A new bug has sparked the rising cases of scarlet fever in children all over the world, scientists warned. The resurgence of the disease that caused high death rates for many centuries has been likened to the coronavirus or COVID-19 pandemic. The numbers that were brought down in England have risen up to sevenfold in the last six years. As in COVID-19, a vaccine will soon be required. The supercharged 'clones' of the bacteria named Streptococcus pyogenes that cause the disease are needed to be blamed, a new study showed.
The lead author Dr. Stephan Brouwer of the University of Queensland, stated that it has taken the global health authorities by surprise. An epidemic of the illness, identified by a bright red rash and a sore throat, infected people in Asia in 2011.
"The disease had mostly dissipated by the 1940s. Like the virus that causes Covid-19, Streptococcus pyogenes bacteria are usually spread by people coughing or sneezing. Symptoms include a sore throat, fever, headaches, swollen neck glands, and a characteristic scarlet-colored, red rash. Scarlet fever commonly affects children, typically aged between two and 10 years," Brouwer mentioned.
Scarlet Fever Outbreaks
"After 2011, the global reach of the pandemic became evident with reports of a second outbreak in the UK, beginning in 2014. This global re-emergence of scarlet fever has caused a more than five-fold increase in disease rate and more than 600,000 cases around the world," the author added.
The team found a type of Streptococcus pyogenes bacteria that acquired bacterial toxins named 'superantigens', forming new clones. The co-author professor Mark Walker stated, "The toxins would have been transferred into the bacterium when it was infected by viruses that carried the toxin genes."
Walker said that the team has shown that the acquired toxins allow Streptococcus pyogenes to better colonizing the host, which likely gives permission to out-complete other strains. The supercharged clones of bacteria have been causing the modern scarlet fever outbreaks. When the scientists removed the toxin genes from the clones they were less able for causing scarlet fever in experiments on mice. Currently, outbreaks have got dampened, largely because of public health measures introduced for controlling coronavirus.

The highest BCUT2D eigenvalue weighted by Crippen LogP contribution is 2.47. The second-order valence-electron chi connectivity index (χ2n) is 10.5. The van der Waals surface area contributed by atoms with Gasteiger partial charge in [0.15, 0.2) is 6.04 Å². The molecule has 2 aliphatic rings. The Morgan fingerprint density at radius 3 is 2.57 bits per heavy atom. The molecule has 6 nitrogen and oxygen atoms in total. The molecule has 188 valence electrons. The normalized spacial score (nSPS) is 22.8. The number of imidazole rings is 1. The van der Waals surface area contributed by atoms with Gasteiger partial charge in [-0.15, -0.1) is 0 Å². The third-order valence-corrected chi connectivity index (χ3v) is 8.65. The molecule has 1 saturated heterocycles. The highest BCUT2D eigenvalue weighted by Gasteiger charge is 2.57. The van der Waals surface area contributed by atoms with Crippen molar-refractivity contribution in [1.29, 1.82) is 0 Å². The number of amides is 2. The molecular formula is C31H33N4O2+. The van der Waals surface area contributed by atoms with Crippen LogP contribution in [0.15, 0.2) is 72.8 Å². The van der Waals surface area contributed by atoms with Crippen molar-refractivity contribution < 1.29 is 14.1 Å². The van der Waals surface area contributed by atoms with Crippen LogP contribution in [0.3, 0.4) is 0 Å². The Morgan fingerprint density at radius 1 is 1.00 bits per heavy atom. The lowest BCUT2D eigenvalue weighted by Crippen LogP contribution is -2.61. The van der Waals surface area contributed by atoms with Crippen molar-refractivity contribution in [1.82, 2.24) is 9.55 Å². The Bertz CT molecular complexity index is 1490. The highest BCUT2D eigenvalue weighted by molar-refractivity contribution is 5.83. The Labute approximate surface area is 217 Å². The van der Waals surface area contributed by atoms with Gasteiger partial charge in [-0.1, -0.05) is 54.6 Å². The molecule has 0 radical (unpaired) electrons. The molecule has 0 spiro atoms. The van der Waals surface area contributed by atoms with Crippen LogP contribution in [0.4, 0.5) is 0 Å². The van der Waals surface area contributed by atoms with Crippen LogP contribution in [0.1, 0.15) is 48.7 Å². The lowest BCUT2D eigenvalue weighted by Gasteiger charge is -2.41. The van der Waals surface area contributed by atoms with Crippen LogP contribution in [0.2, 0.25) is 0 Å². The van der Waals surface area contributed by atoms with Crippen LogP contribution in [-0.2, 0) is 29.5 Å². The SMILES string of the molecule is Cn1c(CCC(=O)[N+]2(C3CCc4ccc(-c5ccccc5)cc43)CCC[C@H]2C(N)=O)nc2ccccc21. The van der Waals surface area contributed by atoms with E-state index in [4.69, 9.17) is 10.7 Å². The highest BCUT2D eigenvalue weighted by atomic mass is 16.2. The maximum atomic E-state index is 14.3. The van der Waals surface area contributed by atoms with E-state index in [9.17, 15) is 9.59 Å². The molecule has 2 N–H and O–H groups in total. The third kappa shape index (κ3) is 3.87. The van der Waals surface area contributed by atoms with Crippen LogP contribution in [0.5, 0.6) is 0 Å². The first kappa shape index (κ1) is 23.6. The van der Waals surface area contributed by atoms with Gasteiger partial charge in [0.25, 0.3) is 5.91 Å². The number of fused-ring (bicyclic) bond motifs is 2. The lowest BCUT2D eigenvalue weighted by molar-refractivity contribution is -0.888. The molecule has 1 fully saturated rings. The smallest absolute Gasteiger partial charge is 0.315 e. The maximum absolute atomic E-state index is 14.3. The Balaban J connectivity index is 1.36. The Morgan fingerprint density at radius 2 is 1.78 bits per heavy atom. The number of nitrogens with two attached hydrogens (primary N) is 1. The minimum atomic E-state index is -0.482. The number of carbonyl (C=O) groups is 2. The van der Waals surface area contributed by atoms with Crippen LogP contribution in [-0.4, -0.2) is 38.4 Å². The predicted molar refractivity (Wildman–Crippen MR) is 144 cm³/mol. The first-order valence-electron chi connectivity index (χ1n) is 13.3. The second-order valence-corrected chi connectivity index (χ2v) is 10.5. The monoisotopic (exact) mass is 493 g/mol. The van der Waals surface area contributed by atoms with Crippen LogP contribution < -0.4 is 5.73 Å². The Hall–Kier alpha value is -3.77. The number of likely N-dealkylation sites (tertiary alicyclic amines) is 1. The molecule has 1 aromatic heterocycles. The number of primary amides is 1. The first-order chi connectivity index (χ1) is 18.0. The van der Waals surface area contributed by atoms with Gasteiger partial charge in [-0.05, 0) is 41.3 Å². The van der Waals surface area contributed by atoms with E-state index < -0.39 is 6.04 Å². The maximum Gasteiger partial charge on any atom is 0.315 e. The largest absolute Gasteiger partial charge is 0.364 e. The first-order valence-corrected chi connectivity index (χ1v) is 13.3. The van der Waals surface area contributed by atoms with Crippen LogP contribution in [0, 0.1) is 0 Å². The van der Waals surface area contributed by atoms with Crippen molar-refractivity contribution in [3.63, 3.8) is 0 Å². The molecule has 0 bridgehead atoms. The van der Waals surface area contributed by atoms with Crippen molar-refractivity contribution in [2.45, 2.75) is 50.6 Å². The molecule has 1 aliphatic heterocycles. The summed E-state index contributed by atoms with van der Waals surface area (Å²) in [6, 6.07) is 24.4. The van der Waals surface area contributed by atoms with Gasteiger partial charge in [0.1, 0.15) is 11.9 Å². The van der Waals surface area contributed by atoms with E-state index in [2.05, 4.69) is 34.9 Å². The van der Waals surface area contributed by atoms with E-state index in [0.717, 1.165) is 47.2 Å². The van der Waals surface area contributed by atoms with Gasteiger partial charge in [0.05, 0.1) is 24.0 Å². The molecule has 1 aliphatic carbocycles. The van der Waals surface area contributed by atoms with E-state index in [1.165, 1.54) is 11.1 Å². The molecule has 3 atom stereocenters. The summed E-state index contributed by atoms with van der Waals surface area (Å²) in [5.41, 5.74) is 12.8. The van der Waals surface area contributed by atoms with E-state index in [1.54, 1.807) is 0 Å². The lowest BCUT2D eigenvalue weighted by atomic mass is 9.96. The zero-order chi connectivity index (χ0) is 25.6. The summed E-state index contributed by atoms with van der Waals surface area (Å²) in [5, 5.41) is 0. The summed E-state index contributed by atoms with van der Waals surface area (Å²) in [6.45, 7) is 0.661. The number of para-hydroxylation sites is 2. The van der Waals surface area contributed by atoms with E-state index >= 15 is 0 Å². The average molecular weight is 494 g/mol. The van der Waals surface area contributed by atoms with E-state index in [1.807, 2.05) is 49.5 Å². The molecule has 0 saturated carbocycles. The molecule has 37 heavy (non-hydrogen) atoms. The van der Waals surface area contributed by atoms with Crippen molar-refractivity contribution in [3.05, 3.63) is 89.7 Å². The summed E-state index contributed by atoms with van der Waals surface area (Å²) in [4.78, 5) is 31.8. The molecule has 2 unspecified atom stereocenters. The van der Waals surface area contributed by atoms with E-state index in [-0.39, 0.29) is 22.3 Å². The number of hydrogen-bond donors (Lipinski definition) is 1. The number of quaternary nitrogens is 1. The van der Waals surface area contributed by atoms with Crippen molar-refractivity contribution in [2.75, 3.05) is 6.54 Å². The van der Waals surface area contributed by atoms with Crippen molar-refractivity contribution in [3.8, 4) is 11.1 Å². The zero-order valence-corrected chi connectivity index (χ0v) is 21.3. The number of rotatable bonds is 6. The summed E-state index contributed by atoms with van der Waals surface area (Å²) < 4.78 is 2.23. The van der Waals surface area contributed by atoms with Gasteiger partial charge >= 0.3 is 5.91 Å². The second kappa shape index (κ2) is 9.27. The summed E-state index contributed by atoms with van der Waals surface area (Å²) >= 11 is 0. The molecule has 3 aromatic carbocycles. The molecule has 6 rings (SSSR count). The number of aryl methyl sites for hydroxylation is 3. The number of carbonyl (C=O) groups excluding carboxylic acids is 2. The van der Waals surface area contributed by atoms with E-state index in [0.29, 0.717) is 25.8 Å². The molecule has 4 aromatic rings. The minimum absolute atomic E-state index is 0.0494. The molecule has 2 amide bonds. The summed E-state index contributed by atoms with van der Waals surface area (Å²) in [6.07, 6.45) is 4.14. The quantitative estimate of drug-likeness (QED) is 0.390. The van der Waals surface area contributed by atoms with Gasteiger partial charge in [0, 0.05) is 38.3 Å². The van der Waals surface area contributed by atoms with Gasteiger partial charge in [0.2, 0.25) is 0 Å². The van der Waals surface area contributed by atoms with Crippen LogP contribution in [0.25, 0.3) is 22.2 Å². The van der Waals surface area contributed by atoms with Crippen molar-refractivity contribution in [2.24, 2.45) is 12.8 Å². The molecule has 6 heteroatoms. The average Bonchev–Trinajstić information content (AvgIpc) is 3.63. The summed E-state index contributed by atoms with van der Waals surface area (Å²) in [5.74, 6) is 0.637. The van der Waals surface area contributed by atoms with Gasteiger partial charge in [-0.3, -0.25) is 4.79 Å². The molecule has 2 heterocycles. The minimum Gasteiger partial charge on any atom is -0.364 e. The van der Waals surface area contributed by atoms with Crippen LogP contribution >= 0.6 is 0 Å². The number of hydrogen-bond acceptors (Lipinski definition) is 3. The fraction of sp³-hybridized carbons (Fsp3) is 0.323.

"This year social distancing has kept scarlet fever in check for now. And the disease's main target - children - have been at school less and also spending far less time in other large groups. But when social distancing eventually is relaxed, scarlet fever is likely to come back. We need to continue this research to improve diagnosis and to better manage these epidemics," Walker said.
The researcher added that like coronavirus, ultimately a vaccine is going to be critical for tackling scarlet fever, which is one history's most deadly childhood diseases. After 2014, between 15,000 and 30,000 cases have got diagnosed in England annually, compared to 4,366 in 2013.
In Victorian England, it was one of the main causes of death in children. The infected people develop a white coating on the tongue that peels away a few days later. The disease is caused by close contact with a person already carrying the bacteria. It can take around five days to develop symptoms.